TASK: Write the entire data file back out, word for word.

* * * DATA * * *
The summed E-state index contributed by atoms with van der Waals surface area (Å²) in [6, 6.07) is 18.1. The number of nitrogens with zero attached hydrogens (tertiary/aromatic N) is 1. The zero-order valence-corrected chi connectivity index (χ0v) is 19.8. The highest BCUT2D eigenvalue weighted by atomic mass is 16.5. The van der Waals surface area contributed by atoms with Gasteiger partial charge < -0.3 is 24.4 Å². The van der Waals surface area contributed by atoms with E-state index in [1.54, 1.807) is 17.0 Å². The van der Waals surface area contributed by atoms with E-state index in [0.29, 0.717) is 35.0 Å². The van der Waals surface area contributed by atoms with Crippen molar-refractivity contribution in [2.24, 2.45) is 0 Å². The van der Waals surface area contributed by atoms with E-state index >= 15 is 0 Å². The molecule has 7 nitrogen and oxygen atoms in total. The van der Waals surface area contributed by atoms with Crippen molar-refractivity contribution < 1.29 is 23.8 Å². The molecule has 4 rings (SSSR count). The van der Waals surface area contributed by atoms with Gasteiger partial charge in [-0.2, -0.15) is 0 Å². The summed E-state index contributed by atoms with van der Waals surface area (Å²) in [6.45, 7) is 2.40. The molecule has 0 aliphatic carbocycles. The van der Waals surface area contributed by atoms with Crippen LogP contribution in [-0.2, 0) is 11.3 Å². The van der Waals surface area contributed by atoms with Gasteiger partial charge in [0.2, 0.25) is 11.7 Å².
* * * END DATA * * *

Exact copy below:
The summed E-state index contributed by atoms with van der Waals surface area (Å²) in [6, 6.07) is 18.1. The number of nitrogens with zero attached hydrogens (tertiary/aromatic N) is 1. The zero-order valence-corrected chi connectivity index (χ0v) is 19.8. The highest BCUT2D eigenvalue weighted by atomic mass is 16.5. The van der Waals surface area contributed by atoms with Gasteiger partial charge < -0.3 is 24.4 Å². The van der Waals surface area contributed by atoms with E-state index in [1.54, 1.807) is 17.0 Å². The van der Waals surface area contributed by atoms with E-state index in [0.29, 0.717) is 35.0 Å². The van der Waals surface area contributed by atoms with Crippen molar-refractivity contribution in [2.24, 2.45) is 0 Å². The van der Waals surface area contributed by atoms with E-state index >= 15 is 0 Å². The molecule has 7 nitrogen and oxygen atoms in total. The van der Waals surface area contributed by atoms with Crippen molar-refractivity contribution < 1.29 is 23.8 Å². The molecule has 4 rings (SSSR count). The van der Waals surface area contributed by atoms with Gasteiger partial charge in [-0.2, -0.15) is 0 Å². The summed E-state index contributed by atoms with van der Waals surface area (Å²) in [6.45, 7) is 2.40. The molecule has 0 aliphatic carbocycles. The van der Waals surface area contributed by atoms with Crippen LogP contribution in [-0.2, 0) is 11.3 Å². The van der Waals surface area contributed by atoms with Gasteiger partial charge in [0.2, 0.25) is 11.7 Å².